A few months after Uncle Cricket’s funeral, my cousin Thurman’s wife was diagnosed with a rare breast cancer, already in its advanced stages.
“There is nothing we can do to save her,” the doctor told my cousin. Still, we all believed a miracle would happen, that we would inevitably get the call: Hallelujah, the cancer is in remission.
But last March, Lanna died on her 40th birthday. I recalled attending her and Thurman’s wedding 20 years earlier; meeting their two children for the first time; and watching Lanna, during my trip to DeRidder just a few months before, dance like a little girl, a fairy, from room to room as she showed me around the new home that Thurman had built for them from the ground up. She served food and flat-ironed her niece’s hair. She clapped for us as my cousins and I sang quartet songs and her husband strummed his guitar. No one would have dreamed that she was dying.
I spoke to Thurman the morning after Lanna died. Driving to work, I could barely hear him; his voice, muffled and whispery, was nearly drowned out by the traffic whizzing by me, the rain hitting my windshield, the wipers dragging across the glass, and the static disrupting our phone lines.
These are the phrases I did hear:
“I’ve been sitting by her side for two months, Sand.”
“She saw a woman sitting in a chair and she got so frustrated that I could not see her. She kept saying, ‘Look, look! She’s right there! Can’t you see her?’”
“She woke up at midnight and I told her, ‘Happy 40th Birthday!’ ‘For real?’ she said, and then she smiled and went back to sleep.”
“Sand, I’ve been doing research on this form of cancer. You have to learn about it, tell all of your friends about it. It was too late for Lanna. Educate yourself on this cancer.”
I considered my cousin’s generosity, but what right did I have to know what was slowly deteriorating inside me when it had been too late for Lanna? I pray to live out a long life, to carry out a purpose to its fruition. In a dream this morning, a verse of song came to me, “This life is not the only reason.” Yet, in Psalm 39, David writes:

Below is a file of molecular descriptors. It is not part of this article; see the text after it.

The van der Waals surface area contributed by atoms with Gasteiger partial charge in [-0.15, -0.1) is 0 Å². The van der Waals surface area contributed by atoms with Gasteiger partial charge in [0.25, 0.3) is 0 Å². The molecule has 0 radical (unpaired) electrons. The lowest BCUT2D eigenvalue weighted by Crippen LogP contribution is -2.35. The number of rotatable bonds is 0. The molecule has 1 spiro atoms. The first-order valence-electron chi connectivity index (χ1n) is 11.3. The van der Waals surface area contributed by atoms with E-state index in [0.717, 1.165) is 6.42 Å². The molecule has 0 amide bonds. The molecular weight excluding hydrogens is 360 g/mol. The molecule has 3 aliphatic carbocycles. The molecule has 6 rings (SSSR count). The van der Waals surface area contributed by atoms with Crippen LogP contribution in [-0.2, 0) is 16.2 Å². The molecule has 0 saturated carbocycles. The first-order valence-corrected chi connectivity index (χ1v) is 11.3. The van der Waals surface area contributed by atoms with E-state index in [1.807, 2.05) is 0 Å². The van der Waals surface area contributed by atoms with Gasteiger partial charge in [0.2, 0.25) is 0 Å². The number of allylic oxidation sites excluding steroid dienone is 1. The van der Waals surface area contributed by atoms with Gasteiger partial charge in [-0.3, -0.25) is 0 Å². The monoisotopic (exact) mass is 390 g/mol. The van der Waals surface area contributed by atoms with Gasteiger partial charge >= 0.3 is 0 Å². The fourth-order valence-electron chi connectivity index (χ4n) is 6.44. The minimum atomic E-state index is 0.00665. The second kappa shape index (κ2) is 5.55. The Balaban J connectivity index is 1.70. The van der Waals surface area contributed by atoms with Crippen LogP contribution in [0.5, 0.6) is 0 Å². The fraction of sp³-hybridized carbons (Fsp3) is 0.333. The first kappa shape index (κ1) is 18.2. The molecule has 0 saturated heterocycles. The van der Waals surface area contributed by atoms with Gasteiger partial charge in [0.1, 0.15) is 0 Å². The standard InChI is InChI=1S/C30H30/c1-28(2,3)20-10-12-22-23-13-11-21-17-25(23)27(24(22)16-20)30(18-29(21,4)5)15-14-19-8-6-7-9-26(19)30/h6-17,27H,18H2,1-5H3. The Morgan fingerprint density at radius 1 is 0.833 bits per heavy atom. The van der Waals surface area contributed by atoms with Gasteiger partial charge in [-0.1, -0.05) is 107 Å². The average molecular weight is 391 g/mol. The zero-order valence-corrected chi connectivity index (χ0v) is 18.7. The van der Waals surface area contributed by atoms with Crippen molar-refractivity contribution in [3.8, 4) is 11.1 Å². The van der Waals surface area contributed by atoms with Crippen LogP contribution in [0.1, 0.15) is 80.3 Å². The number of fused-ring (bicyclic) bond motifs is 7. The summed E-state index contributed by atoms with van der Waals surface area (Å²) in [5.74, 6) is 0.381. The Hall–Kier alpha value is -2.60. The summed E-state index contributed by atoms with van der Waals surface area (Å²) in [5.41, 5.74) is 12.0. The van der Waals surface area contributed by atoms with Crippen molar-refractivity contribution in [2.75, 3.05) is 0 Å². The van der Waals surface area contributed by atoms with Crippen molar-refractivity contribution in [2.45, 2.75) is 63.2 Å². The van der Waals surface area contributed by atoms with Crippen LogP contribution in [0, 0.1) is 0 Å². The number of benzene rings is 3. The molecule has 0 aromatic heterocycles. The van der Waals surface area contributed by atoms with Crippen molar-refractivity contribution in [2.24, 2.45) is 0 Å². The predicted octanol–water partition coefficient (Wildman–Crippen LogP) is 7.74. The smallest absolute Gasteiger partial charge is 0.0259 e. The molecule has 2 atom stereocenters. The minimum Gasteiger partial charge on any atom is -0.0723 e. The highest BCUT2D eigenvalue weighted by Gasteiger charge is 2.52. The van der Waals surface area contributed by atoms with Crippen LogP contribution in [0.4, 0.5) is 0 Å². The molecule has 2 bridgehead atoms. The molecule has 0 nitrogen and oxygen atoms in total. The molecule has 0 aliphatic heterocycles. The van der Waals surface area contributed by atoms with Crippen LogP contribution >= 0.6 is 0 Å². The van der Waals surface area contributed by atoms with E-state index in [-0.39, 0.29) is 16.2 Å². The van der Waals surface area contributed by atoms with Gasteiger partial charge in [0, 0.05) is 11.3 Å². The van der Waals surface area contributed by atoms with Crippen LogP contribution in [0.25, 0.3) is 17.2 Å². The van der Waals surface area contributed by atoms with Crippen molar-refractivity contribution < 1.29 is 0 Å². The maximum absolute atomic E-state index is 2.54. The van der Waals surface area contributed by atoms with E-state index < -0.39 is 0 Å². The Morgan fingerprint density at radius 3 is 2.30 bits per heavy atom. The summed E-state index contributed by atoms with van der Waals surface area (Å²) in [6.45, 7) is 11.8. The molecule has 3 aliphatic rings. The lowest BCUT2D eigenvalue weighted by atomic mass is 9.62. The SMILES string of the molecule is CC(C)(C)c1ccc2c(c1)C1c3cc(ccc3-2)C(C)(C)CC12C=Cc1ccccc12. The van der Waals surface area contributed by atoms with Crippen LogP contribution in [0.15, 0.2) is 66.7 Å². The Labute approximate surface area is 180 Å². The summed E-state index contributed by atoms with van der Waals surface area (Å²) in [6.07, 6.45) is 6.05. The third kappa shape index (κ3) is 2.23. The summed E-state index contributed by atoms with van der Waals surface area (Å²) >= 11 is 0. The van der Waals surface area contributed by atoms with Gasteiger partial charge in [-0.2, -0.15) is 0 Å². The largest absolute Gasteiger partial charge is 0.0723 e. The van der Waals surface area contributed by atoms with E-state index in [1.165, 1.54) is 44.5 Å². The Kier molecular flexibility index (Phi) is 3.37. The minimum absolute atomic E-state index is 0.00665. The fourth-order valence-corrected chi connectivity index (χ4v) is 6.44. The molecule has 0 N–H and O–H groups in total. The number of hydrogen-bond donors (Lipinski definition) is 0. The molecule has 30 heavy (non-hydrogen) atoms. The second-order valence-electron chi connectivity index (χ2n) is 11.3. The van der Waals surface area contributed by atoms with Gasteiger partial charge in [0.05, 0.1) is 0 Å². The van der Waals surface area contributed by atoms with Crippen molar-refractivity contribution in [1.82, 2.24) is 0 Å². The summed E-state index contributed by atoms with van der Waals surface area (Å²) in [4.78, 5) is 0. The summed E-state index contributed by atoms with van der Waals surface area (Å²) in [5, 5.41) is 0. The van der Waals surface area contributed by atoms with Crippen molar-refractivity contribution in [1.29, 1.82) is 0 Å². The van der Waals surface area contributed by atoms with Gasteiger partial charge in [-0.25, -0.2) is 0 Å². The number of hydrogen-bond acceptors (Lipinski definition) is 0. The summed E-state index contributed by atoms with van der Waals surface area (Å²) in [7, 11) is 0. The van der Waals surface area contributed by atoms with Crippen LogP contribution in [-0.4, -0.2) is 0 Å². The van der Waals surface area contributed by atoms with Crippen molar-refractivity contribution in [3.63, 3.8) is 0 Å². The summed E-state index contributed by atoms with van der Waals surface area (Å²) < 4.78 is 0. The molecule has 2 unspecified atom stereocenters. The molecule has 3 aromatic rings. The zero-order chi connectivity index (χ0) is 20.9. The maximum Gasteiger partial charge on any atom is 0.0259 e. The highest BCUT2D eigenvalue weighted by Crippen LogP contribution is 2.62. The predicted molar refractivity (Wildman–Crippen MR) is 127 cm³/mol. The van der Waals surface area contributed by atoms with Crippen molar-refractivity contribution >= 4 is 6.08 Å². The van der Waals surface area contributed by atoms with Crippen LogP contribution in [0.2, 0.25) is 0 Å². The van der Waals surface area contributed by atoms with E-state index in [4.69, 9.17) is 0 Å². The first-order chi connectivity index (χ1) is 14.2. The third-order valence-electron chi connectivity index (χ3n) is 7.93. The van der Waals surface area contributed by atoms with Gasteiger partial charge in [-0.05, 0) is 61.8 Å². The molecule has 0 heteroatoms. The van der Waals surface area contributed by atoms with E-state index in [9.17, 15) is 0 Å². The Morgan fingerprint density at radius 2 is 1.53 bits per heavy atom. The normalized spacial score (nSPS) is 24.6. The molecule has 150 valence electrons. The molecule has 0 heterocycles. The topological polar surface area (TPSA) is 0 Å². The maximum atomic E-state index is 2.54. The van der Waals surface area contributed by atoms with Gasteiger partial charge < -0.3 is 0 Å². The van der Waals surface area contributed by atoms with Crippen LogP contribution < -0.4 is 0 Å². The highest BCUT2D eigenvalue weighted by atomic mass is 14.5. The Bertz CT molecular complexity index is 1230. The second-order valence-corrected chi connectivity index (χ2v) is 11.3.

“Show me, O Lord, my life’s end and the number of my days;
let me know how fleeting is my life.
You have made my days a mere handbreadth;
the span of my years is nothing before you.
Each man’s life is but a breath. …
Look away from me, that I may rejoice again
before I depart and am no more.”
A month after Lanna was buried, weeks after a tsunami and earthquake destroyed lives and land in Japan, my friend Antoinette and I felt hollow as we continued with plans already underway: a shared birthday bash that was supposed to celebrate turning 40 and moving into what Carl Jung coined the “afternoon of life.” Yet with death on the loose, I fought to keep my tongue from pushing out the “what is the point” question. Even so, my heart yearned for a moment to “rejoice.”
At the birthday party, we asked friends and family members to share their talents, their gifts, their passions on stage. My friend Tonya ministered through sign language to the song, “God’s Favor,” placing her right forefinger on her chin each time the chorus sang “God’s favor,” and running the fingers of both of her hands over her upper torso when the verse ended with “is more precious than life.”
What, then, is this— God’s favor? The fact that it is more precious than life insinuates that it continues after life here has ended, after we are asleep. I know there is something beyond this realm, and while I have dabbled in and listened to friends discuss without shame their acceptance of this truth through other mediums—astrology, reincarnation, Buddhism, Greek deity—I risk being separated from them through a definitive Christian belief. Since I was a girl, I had believed that I could “earn” God’s favor, that I could live in a way that would send his blessings raining down on me, or not. Today, I know there is no thing I can do to equal his love, mercy and forgiveness; that has already been given to me by his grace, his purifying blood, his sacrifice.
But even though many of us believe this, we forget. At times, we seem so lost, my mother’s generation and mine. So many unfulfilled dreams, divorces, sickness and disease. Separated by miles and philosophies. But love, allowing ourselves to be loved divinely, reconnects us to our own hearts, the hearts of others and our Creator.